Short service employees can be entitled to longer notice periods

Natasha, February 15, 2019

Short service doesn’t always mean a shorter period of reasonable notice.

Common law reasonable notice is determined based on a number of factors but often three are key: age, nature of the employee’s position and length of service. Absent other factors like inducement that would put upward pressure on the notice period, short service has often been associated with shorter notice periods.

However, in Fraser v Canerector Inc. , the court took into account the timing of the termination to extend the notice period when 46-year-old Fraser was fired from a senior position at an auto parts manufacturer after 34 months on the job. The court noted that Fraser’s “employment was terminated in June and it was quite foreseeable that hiring decisions at his level might have needed to be delayed somewhat due to the summer months in order to account for vacation schedules of key decision-makers”. The court said that timing of the termination plays a bigger role where notice is short and increased a three month notice period to four and a half months based on when Fraser started a new job.

Other decisions have similarly suggested that an employee’s short service cannot be given disproportionate weight in a determination of the notice period. Regardless of short service, the character of the employee’s employment and their age, particularly in cases involving employees in professional and senior executive level positions or with high earning potential, justify a longer notice period.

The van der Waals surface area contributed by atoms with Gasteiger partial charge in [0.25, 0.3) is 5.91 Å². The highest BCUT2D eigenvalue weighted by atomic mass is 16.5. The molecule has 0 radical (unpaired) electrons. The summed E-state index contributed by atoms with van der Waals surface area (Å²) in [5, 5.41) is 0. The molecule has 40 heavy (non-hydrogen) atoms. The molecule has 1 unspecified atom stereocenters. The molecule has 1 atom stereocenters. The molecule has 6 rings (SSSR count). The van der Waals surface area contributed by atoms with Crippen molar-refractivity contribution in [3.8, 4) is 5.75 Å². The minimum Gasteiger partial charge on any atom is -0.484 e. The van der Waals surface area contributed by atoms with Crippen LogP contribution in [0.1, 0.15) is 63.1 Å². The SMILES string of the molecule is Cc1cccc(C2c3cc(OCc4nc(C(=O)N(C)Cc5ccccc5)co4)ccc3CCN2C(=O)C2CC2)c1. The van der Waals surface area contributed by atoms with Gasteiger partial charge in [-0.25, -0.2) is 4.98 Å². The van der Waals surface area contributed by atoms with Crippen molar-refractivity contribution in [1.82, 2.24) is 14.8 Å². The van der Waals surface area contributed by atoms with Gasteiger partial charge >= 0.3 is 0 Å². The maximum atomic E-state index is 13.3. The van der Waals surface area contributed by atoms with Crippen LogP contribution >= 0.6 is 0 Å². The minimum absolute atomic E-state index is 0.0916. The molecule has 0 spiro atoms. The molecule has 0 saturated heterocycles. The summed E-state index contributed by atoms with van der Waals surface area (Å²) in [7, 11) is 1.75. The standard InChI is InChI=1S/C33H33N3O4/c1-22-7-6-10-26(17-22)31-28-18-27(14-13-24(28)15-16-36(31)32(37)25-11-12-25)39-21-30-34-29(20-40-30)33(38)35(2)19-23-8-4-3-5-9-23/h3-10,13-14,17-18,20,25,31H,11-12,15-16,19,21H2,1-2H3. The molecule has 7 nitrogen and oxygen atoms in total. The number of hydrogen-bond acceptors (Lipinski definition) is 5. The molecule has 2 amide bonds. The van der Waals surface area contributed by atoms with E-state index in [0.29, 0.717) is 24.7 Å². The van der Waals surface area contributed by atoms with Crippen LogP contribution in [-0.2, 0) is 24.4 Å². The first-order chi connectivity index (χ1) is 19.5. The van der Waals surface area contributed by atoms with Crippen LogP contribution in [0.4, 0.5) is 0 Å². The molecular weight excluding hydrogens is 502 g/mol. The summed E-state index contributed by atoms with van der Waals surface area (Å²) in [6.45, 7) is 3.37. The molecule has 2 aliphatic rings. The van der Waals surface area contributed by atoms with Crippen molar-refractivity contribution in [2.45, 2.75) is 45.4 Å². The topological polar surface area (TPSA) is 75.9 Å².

In Love v. Acuity Investment, the Ontario Court of Appeal found that short length of service is less relevant when dealing with very high-ranking employees. The court awarded nine months’ notice to Love, a 50-year-old chartered accountant with 2.5 years’ service who held the position of senior vice-president. Love reported directly to the CEO, was responsible for a significant aspect of the business and earned a high level of remuneration. The court noted that it would be harder for Love to find similar employment given his level of compensation, which favoured a longer notice period.

Other courts have followed similar reasoning in awarding longer notice periods to shorter service employees, including:

  • an award of 14 months’ notice for a 55 year old assistant to the Canadian general manager was terminated after approximately one year of service
  • an award of 14 months’ notice to a 55 year old high level executive with three years’ service
  • a 36 year old marketing vice-president who worked for almost 11 months was awarded 10 months’ notice
  • an award of nine months’ notice to a 37 year old corporate controller with almost 11 years’ service
  • an eight month notice period for a 43 year old senior systems administrator with only two years and seven months’ service, although the notice period was increased slightly for inducement

The takeaways:

  1. Short service does not necessarily mean a shorter notice period, even absent inducement.
  2. A longer notice period may be appropriate for a short service employee based on a high-level position, significant earning potential or older age.
  3. Terminating an employee’s employment during peak vacation or holiday periods may extend the notice period given inactive and slow-moving recruitment by employers during these times.
  4. Ensure employment agreements contain valid termination of employment clauses to limit the amount of notice payable on termination.

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